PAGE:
Living a Life of Service

Last night Dixon Center was honored to recognize two people pivotal to our organization’s success through the presentation of the first annual Herbert Metzger Service Award, named for Herbert R. (Herb) Metzger (June 9, 1923 -October 7, 2013).

Herb was drafted into the U.S. Army Air Corps, where he trained on and flew a PT22 Steerman biplane during World War II. He followed his Air Corps service by enlisting in the Naval Reserves and attending college on the GI Bill.

His style was to touch numerous organizations and projects without a lot of fanfare, helping them achieve their goals and expand their minds.

We value the contributions of the Freedman family, who exemplify service and a purpose-driven life. From left to right: COL David Sutherland, US Army (ret.), Rick Freedman, Nancy (Freedman) Remak, Col. Duncan Milne.


Generous with his time, talent, and treasures, Herb served on the boards and foundations of multiple community-based organizations and was devoted to community service. One of the many organizations he and his family have touched is Dixon Center.

It is this same spirit that we found in Rick Freeman. From Day One, Dixon Center has benefitted from Rick’s encouragement and support. He’s gone above and beyond to build awareness of our work and to integrate his family and the communities with whom his family foundation’s collaborates.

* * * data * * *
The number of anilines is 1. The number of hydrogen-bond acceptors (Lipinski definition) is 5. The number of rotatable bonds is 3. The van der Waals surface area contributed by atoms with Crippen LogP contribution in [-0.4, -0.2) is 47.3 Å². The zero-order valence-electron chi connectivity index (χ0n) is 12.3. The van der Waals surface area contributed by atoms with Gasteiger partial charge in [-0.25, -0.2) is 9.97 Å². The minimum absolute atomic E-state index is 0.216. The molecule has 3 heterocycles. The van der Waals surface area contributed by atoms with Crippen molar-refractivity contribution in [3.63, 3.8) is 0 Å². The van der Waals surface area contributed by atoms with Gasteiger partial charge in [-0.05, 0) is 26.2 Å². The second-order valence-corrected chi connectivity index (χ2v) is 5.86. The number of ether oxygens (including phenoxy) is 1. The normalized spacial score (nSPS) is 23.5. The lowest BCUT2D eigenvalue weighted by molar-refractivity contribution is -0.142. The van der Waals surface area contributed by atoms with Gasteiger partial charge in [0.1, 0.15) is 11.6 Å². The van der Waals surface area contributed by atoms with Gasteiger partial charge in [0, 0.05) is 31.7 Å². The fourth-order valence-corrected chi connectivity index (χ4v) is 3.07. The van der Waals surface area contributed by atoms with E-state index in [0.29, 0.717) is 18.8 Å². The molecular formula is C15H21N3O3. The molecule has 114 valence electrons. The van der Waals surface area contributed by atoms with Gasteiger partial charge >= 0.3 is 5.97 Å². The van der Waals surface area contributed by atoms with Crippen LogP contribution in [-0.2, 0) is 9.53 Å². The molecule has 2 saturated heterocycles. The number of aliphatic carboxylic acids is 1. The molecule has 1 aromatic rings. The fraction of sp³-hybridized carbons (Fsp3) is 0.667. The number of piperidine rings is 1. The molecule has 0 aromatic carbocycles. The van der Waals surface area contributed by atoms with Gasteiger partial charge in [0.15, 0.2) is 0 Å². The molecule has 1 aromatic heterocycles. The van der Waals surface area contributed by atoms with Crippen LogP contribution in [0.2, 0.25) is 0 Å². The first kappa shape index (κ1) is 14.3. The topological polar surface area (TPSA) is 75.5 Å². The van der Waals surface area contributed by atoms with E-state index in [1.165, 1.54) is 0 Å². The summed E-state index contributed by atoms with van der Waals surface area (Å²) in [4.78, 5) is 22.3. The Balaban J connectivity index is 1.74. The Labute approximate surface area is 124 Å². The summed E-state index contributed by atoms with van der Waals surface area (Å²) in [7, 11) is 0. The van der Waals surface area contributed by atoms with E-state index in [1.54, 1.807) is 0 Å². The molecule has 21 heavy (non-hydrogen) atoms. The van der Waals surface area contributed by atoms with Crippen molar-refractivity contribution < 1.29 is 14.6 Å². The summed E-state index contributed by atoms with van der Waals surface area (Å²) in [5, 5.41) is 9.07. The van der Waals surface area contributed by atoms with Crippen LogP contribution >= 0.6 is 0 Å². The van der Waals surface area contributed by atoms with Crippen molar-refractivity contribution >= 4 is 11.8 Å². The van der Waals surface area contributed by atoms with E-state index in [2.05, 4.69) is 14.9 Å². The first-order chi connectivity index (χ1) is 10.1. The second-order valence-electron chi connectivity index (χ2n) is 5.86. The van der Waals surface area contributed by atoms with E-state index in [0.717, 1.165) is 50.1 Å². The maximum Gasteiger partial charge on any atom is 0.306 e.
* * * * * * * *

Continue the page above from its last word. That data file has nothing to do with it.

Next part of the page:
That’s why, in front of families and friends, we are so proud to present Rick with the Herbert Metzger Service Award.

An active member of Dixon Center’s Command Council, Rick is also involved in many organizations and activities that focus on making people’s lives better. Amongst these is the Boys and Girls Club of America, where Rick is a vocal advocate for inclusion of the children of our service members and veterans.​

The first annual Herbert Metzger Service Award is named for Herbert R. (Herb) Metzger (June 9, 1923 – October 7, 2013).

Rick and his family recognize that the needs of our veterans and their families are evolving, not disappearing. Medical needs haven’t gone away, but they’ve evolved from Agent Orange, environmental, burn pit issues, and cancer to diabetes and healthy lifestyles. In this economy, veterans’ employment and homelessness transitions to underemployment and affordable housing for the 3.9 million veterans living paycheck-to-paycheck at family incomes less than twice the federal poverty level.

The Sea of Goodwill, first identified in 2010 by the Office of the Joint Chiefs of Staff, still exists. It exists in the hearts of people like the Metzger’s and the Freedman’s – friends of Dixon Center who want to effect the lives of others.

In the movie It’s A Wonderful Life, the guardian angel Clarence leaves a message for the businessman he’s been shadowing. It reads, in part, “Remember, no man is a failure who has friends.” It’s a gentle reminder to all of us that every life has purpose, and small acts of kindness to friends and strangers alike make a difference.

To Rick and Herb, good friends of Dixon Center, thank you. We value you and your many contributions to us, your communities, and, importantly, your friends.